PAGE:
San Francisco Art@Site George Rickey Double L Excentric Gyratory

George Rickey


Double L Excentric Gyratory

Civic Center
Cheerful performance
A L is one of the most abstract letters: it has a horizontal and a vertical. It' is a static character. In typografic terms, it stands firmly on it’s hull and carries a simple straight flag.
You don't expect that it's going to move. And this is exatly what George Rickey does with Double L Excentric Gyratory. It may happen that’s standing still during the encounter, that it’s suddenly moving and might even speed things up. Two giant letters may sway dangerously near the pavement. Sometimes together, at times in a rhythm one after the other.
Why did George Rickey choose for two letters L? It is stange because a L seems a form which doesn’t want to make contact. This feels different from an E, who is longing for contact with it’s horizontals. Now you see two solitisic characters who are moving sometimes alone and sometimes together.
An artwork is often serious. Double L Excentric Gyratory is happy. George Rickey has made a dynamic performance with these two abstract, static and solitary characters.
By Theo,

Vrolijke performance
Een L is één van de meest abstracte letters: het heeft een horizontale en een verticale. Het is een statische letter. In typografische termen: het staat stevig op de romp en draagt een simpele rechte vlag.
Je verwacht niet dat het gaat bewegen. En dit is nu precies wat George Rickey doet met Double L Excentric Gyratory. Het kan gebeuren dat het stilstaat bij de ontmoeting, dat het daarna ineens gaat bewegen en misschien zelfs gaat versnellen. De reusachtige letters kunnen zelfs gevaarlijk zwaaien dichtbij de straat. Soms tegelijk, soms in een ritme na elkaar.
Waarom heeft George Rickey voor twee letters L gekozen? Het is vreemd omdat een L een vorm is die geen contact lijkt te maken. Dit voelt anders dan een E, die verlangt naar contact met zijn horizontalen. Nu zie je twee solistische letters die soms alleen en soms tezamen bewegen.
Een kunstwerk is vaak ernstig. Double L Excentric Gyratory is vrolijk. George Rickey heeft met deze twee abstracte, statische en eenzame letters een dynamische performance gemaakt.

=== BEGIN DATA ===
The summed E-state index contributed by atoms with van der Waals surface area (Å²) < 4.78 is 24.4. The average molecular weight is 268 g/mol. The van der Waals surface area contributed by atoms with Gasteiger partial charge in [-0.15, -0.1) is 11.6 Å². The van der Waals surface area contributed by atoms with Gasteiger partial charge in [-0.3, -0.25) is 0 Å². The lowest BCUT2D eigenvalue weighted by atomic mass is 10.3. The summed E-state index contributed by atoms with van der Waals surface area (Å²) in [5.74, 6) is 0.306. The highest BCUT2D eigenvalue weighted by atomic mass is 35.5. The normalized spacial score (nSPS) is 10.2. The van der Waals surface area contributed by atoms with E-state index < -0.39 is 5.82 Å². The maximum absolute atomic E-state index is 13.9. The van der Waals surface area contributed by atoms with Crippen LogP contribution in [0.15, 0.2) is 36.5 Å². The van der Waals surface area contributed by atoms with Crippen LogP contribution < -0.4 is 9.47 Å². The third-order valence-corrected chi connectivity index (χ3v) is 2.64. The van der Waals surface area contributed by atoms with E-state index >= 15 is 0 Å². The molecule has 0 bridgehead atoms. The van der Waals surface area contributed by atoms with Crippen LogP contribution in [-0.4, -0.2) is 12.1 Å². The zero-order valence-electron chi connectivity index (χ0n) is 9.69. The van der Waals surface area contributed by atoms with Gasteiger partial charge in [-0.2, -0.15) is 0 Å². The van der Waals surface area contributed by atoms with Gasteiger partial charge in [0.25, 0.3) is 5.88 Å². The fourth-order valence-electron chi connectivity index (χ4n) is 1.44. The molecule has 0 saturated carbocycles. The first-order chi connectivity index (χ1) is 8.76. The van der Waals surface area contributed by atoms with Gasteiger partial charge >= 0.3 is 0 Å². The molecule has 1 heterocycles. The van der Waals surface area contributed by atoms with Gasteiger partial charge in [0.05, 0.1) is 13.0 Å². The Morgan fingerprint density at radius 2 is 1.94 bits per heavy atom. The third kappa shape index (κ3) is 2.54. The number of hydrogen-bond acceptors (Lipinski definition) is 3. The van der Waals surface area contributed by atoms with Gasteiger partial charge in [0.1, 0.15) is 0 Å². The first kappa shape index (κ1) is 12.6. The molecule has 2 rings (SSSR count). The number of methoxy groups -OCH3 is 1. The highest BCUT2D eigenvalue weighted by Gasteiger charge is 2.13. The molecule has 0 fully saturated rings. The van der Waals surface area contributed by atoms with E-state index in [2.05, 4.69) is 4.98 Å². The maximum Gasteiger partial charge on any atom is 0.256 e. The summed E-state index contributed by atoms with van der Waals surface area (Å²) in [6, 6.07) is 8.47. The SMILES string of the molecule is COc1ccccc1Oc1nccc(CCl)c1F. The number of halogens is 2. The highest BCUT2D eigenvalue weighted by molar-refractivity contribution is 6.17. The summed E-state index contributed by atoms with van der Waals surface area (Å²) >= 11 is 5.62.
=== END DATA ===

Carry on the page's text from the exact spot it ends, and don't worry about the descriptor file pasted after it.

By Theo,
George Warren Rickey (June 6, 1907 – July 17, 2002) was an American kinetic sculptor.
his first sculpture was shown in New York in 1951 at the Metropolitan Museum of Art group show American Sculpture 1951. The Museum of Modern Art, in New York purchased his seminal Two Lines Temporal I, after Alfred Barr, MOMA's then Director, had seen it at the exhibition Documenta III in Kassel, Germany.
In 1985, George Rickey had a major retrospective in South Bend, Indiana, the place of his birth. His sculptures were installed outside (and inside) of the South Bend Art Center, and also at the Snite Museum of Art on the campus of the University of Notre Dame. Rickey gave a presentation of his work at the Snite. One of the stories he told concerned how, as a result of a World War II-era, government-administered aptitude test, he was assigned to design machine gun turrets for bombers. It was in this job that he became familiar with the high-quality ball bearings, balancing weights, riveted sheet metal, lightweight aircraft construction techniques, and modern hardware (and the vendors for same) that were to become the mechanical foundation for his later forays into lightweight, delicately balanced, wind-activated kinetic sculpture.
As one of the world’s foremost kinetic sculptors, sharing much in common with Calder and Tinguely, Rickey emerges as a unique and powerful presence in his own right by focusing on "movement as means." Less interested in the form of his sculptures than in the patterns of their movement, he also eschews motorized mechanization. His theoretical writings regarding kinetic sculpture combine a unique sensitivity to the forces that define the world with an especially well-developed talent for analytical insight.
During World War II, Rickey was drafted into the Army Air Corps."It was an event that dramatically altered the course of my life." he recalls. In the Army, Rickey discovered his latent technical prowess while maintaining computing instruments for gun-control turrets in B-29 bombers. Besides mechanical skill, this task required an understanding of the effects of wind and gravity in ballistics, skills that he would rely upon as he switched from painting to kinetic sculpture. Following his discharge from the Army, Rickey pursued additional training in art history at the Institute of Fine Arts at New York University and later the Institute of Design in Chicago.
Articulation of motion fascinates and compels Rickey, a motion that is akin to the functioning of nature, yet apart from it. This motion is not motor-driven but relies instead on gravity and principles of physics: equilibrium and momentum. His exquisitely engineered steel sculpture—straight-edged, geometric, and regular—responds to wind and the pull of gravity through counterweights and bearings. Rickey often employs the compound pendulum to control and lengthen the movement of his geometric forms. Rickey weights the tapering arms of his sculptures internally with lead, so that he positions the point of balance where he chooses, thereby controlling the momentum. The movement is slow, smooth, and unpredictable, evoking a mesmerizing quality of repetition and variation that captivates the viewer; like ocean waves, Rickey’s work responds to the same natural laws of motion and captivates the viewer with the same mesmerizing quality of repetition and variation.